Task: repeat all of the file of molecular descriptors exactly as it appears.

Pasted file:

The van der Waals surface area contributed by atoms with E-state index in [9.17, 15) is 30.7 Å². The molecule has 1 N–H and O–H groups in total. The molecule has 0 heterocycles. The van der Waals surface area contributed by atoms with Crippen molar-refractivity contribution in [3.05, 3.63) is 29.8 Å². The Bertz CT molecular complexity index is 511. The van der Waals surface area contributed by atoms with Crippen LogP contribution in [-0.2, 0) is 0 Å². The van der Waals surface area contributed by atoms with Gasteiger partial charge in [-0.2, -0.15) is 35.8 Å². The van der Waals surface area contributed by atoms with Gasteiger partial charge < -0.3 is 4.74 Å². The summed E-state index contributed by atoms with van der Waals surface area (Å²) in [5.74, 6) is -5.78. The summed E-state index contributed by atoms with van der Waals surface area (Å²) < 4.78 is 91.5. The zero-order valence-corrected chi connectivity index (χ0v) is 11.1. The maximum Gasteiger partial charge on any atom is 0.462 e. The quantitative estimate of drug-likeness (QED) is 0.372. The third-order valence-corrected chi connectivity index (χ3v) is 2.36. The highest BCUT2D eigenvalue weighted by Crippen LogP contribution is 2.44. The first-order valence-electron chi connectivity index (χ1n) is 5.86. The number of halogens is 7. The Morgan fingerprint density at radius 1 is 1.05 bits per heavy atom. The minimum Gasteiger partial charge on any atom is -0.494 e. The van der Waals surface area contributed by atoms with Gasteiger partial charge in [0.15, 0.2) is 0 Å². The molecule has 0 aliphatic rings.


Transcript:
The van der Waals surface area contributed by atoms with E-state index in [9.17, 15) is 30.7 Å². The molecule has 1 N–H and O–H groups in total. The molecule has 0 heterocycles. The van der Waals surface area contributed by atoms with Crippen molar-refractivity contribution in [3.05, 3.63) is 29.8 Å². The Bertz CT molecular complexity index is 511. The van der Waals surface area contributed by atoms with Crippen LogP contribution in [-0.2, 0) is 0 Å². The van der Waals surface area contributed by atoms with Gasteiger partial charge in [-0.2, -0.15) is 35.8 Å². The van der Waals surface area contributed by atoms with Gasteiger partial charge < -0.3 is 4.74 Å². The summed E-state index contributed by atoms with van der Waals surface area (Å²) in [5.74, 6) is -5.78. The summed E-state index contributed by atoms with van der Waals surface area (Å²) < 4.78 is 91.5. The zero-order valence-corrected chi connectivity index (χ0v) is 11.1. The maximum Gasteiger partial charge on any atom is 0.462 e. The quantitative estimate of drug-likeness (QED) is 0.372. The third-order valence-corrected chi connectivity index (χ3v) is 2.36. The highest BCUT2D eigenvalue weighted by Crippen LogP contribution is 2.44. The first-order valence-electron chi connectivity index (χ1n) is 5.86. The number of halogens is 7. The Morgan fingerprint density at radius 1 is 1.05 bits per heavy atom. The minimum Gasteiger partial charge on any atom is -0.494 e. The van der Waals surface area contributed by atoms with Gasteiger partial charge in [0.15, 0.2) is 0 Å². The molecule has 0 aliphatic rings.